Nice Guys Finish in the Top 8
When I came home the other night to witness the back-to-back home runs by Jim Thome to net him his 599th and 600th of his career, I was delighted.
Fifteen years ago when I was coaching my sons Little League team, we were in a tournament in Seattle in which we were afforded a trip to the major league ballpark. The Seattle Mariners were hosting the Cleveland Indians. It was a terrific game that ended 7-6 in 14 innings. However, the real show was put on by Thome in batting practice when he hit about a half-dozen balls into the upper deck nearly 500 feet away. It was at that moment that he became my son’s favorite player.
What I found strange about Thome's enormous accomplishment is how little publicity it engendered. Derek Jeter, on the other hand, received constant attention for his pursuit of 3,000 hits, from Spring Training until he was within ten hits and then everyday until the task was completed. Then recently, he received a major accolade more than twenty hits after the fact and that too accrued national scrutiny. No one is debating that this is not a significant career attainment but certainly being in New York and a part of the most famous of sports franchises created more buzz than Thome, who spent the bulk of his career in Cleveland.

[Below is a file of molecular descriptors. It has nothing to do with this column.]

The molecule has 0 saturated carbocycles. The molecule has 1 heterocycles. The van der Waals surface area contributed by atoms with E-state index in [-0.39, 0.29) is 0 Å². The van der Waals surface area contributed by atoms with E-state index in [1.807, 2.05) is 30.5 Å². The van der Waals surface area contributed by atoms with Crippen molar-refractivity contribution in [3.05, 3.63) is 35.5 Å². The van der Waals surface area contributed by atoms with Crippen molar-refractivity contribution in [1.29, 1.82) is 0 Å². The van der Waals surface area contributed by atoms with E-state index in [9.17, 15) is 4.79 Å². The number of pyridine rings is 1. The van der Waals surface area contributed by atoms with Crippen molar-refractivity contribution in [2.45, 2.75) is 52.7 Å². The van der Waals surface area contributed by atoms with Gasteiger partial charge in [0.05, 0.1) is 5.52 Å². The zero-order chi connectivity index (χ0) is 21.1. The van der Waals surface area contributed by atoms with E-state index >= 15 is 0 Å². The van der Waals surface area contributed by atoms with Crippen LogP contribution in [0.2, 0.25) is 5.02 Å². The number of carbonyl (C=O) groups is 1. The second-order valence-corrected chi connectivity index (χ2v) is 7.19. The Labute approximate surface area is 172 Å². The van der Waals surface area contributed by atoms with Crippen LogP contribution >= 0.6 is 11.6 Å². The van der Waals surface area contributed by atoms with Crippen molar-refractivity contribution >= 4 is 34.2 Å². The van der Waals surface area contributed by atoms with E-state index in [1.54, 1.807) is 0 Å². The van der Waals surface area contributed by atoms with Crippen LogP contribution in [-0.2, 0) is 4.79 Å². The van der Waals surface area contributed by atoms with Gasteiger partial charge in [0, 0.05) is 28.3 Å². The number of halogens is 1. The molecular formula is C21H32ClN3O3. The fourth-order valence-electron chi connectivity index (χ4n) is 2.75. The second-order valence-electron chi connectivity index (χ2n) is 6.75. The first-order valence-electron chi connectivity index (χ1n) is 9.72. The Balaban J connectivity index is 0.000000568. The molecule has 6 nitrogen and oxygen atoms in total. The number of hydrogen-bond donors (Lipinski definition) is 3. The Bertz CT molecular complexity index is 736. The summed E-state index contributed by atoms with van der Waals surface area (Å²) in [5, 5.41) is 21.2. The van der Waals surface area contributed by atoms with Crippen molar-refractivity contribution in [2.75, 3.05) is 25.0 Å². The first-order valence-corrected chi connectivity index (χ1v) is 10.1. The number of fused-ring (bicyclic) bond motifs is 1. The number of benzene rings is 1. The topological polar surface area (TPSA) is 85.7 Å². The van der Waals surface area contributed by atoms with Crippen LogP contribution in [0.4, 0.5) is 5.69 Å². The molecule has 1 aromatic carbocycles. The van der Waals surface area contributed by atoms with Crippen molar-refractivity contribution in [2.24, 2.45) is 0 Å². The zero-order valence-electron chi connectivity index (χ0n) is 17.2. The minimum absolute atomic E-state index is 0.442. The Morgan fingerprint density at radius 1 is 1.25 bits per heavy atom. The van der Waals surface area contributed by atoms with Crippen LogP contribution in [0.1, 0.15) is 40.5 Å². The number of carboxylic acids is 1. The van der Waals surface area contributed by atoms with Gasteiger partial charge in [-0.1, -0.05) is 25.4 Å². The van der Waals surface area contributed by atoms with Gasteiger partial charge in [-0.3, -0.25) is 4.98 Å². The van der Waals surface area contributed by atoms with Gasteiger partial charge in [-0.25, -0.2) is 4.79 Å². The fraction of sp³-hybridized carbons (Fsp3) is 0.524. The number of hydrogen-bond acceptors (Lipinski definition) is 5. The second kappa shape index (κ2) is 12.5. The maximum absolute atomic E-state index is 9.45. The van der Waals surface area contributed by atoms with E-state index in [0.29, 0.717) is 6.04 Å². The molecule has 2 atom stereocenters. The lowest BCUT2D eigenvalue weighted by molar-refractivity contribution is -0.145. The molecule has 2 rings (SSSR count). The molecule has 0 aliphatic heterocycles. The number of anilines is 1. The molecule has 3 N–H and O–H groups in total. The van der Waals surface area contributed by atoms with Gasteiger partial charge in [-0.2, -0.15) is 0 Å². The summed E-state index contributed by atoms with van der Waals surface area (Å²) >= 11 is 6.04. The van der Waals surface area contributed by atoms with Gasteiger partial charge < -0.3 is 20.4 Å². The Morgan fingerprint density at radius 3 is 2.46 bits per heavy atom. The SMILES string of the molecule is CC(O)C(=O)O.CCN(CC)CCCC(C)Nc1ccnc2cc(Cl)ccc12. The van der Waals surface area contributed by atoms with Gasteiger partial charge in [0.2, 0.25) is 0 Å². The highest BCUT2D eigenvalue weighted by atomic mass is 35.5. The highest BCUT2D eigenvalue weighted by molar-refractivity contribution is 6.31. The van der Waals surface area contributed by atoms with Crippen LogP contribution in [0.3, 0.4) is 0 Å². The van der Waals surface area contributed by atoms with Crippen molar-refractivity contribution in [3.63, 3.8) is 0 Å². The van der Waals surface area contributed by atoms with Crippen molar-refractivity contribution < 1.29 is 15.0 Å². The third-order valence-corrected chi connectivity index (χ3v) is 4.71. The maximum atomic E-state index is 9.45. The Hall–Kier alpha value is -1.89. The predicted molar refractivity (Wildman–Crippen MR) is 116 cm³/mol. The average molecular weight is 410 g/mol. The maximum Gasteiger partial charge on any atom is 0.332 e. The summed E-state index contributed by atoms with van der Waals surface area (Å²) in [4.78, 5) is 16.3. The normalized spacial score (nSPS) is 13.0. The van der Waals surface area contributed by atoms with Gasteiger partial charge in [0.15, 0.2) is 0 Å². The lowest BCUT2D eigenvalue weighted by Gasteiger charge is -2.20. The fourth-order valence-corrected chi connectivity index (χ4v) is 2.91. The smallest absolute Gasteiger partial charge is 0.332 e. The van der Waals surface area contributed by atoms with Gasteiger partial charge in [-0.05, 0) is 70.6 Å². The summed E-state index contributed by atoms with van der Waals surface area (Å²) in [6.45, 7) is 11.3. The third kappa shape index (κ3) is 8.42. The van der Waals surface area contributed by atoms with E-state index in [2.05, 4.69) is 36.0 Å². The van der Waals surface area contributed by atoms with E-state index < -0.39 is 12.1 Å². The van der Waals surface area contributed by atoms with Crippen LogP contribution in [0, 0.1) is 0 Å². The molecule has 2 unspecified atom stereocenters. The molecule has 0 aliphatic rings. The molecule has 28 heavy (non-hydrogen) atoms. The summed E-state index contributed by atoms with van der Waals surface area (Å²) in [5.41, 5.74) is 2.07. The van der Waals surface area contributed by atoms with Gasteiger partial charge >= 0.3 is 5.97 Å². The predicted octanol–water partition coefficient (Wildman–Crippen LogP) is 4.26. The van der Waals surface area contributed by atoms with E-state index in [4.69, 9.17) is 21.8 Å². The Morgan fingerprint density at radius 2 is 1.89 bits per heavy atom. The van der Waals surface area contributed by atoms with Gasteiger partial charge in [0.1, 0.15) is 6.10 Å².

That said, numbers are the lifeblood of baseball. Derek Jeter is the 28th member of this elite fraternity to garner 3,000 base hits. Jim Thome, on the other hand, is only the eighth player in the history of baseball to have clubbed 600 home runs. As Bum Phillips once said about Earl Campbell, "He may not be in a class by himself but whatever class he’s in, it doesn’t take long to call roll!" Being in the same conversation with Ruth, Mays and Aaron is overwhelming but maybe just as important is that he has been divorced from Bonds, Sosa and Rodriguez, three other players who achieved the magic number but carry the taint of performance-enhancing drugs.
There’s something to be said of the athlete who goes about his work, influences his teammates positively, socializes with fans and eschews the need for self-promotion. It seems to have some symmetry that in the year that such a man as the great Twins slugger Harmon Killebrew passes away that another Twins masher would step up and take his place on the front page, if only briefly.
And he, too, is a very nice man.